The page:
We haven't gotten any snow in a week and it's the busiest week of the year. dont expect much. The crowds will be leaving, so wait for the next storm. .
post #22 of 26
Quote:
Originally Posted by Toecutter View Post

"One reason that some people really enjoy skiing at Powder Mountain is that the powder stays untouched for longer than at Snowbasin."

How long does one have out there? Around here things are good for about an hour, hour-and-a-half before everything is shredded (unless it's actively storming).

Days, possibly a week+ to find nice pockets. It has something like 4,000 acres of accessible terrain (not including the expensive cat/touring terrain and such they include to advertise 7,000). Tons of trees, gullies, hike to terrain, plus shuttle, single-ticket cat and rope-tow areas to thin crowds.
post #23 of 26
Quote:
Originally Posted by JoeUT View Post


We haven't gotten any snow in a week and it's the busiest week of the year. dont expect much. The crowds will be leaving, so wait for the next storm. .


Yep, this. Busy, busy week which was preceded by a weeklong series of incredible snowfall. We skied up there last week on the 24th and 25th and had a blast. That being said, I can't wait for my midweek peace and quiet to return there.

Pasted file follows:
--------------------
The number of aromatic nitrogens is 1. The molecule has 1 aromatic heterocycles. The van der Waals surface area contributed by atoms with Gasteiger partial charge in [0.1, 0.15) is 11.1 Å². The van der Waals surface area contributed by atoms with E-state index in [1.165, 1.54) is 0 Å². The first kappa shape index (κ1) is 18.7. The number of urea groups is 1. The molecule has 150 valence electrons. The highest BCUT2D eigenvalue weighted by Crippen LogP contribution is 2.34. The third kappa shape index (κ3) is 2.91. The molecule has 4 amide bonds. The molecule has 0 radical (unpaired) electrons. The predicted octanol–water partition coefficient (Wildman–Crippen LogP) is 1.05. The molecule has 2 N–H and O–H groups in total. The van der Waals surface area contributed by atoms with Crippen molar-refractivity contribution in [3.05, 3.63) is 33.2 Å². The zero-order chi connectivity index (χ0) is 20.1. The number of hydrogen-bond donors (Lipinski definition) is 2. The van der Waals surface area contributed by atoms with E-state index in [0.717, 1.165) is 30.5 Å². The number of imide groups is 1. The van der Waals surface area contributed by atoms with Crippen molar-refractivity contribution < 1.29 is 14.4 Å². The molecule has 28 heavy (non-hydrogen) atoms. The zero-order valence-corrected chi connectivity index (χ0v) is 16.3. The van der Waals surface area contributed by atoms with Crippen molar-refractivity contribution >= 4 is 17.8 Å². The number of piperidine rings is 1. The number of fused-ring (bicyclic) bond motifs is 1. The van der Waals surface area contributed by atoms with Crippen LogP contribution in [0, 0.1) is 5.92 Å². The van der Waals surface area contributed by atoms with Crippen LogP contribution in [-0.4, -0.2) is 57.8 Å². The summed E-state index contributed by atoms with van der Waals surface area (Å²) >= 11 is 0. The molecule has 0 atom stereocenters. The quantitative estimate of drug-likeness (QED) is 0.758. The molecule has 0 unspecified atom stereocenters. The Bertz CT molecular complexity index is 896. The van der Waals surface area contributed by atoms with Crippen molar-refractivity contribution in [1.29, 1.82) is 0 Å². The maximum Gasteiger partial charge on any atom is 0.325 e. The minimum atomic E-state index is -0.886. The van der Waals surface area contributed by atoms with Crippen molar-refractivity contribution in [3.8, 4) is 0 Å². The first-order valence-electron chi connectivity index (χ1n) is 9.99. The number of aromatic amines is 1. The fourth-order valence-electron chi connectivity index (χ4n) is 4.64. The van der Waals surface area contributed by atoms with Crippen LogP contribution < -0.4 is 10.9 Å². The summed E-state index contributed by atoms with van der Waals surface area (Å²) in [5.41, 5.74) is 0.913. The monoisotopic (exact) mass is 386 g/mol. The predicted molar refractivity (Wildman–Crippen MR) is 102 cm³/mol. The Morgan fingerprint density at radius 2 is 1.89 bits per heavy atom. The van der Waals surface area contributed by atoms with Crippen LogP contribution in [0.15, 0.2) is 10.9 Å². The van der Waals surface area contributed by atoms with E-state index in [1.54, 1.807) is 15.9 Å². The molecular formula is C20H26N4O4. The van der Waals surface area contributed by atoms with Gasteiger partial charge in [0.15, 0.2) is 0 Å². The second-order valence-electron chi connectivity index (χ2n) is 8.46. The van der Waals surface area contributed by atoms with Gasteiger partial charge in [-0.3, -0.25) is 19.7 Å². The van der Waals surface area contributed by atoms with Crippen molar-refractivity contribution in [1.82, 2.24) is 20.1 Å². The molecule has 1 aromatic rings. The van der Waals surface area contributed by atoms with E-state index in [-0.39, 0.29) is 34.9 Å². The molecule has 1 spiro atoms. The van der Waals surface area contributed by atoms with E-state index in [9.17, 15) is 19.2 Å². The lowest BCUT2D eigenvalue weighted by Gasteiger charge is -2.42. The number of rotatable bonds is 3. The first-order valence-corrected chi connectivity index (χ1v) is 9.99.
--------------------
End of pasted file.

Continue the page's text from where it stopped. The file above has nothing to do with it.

post #24 of 26
Thread Starter 
From what I understand by talking to locals, in the right areas it can be found for around a week after a storm. The dude in the lift line i talked to said he got some tracked but not to bad powder on no name/the pyramids the same day i had no luck on the opposite side of the mountain. I would love to be on strawberry when its a powder day but I guess John Paul is my best bet for the days after. Cant wait till the next big dump. I had the best run of my life on John Paul last storm.
post #25 of 26
Strawberry tends to be zero visibility on a storm day.
post #26 of 26

Yesterday while riding Becker at Snowbasin I saw quite a bit of untracked powder in the trees right beside the lift line. That might partly be because the rare westerly wind was distributing snow oddly--definitely worth keeping in mind that "prevailling winds" and "spots that tend to hold powder" can only get you so far... keep your eyes open and pay attention to the particulars of the day Thumbs Up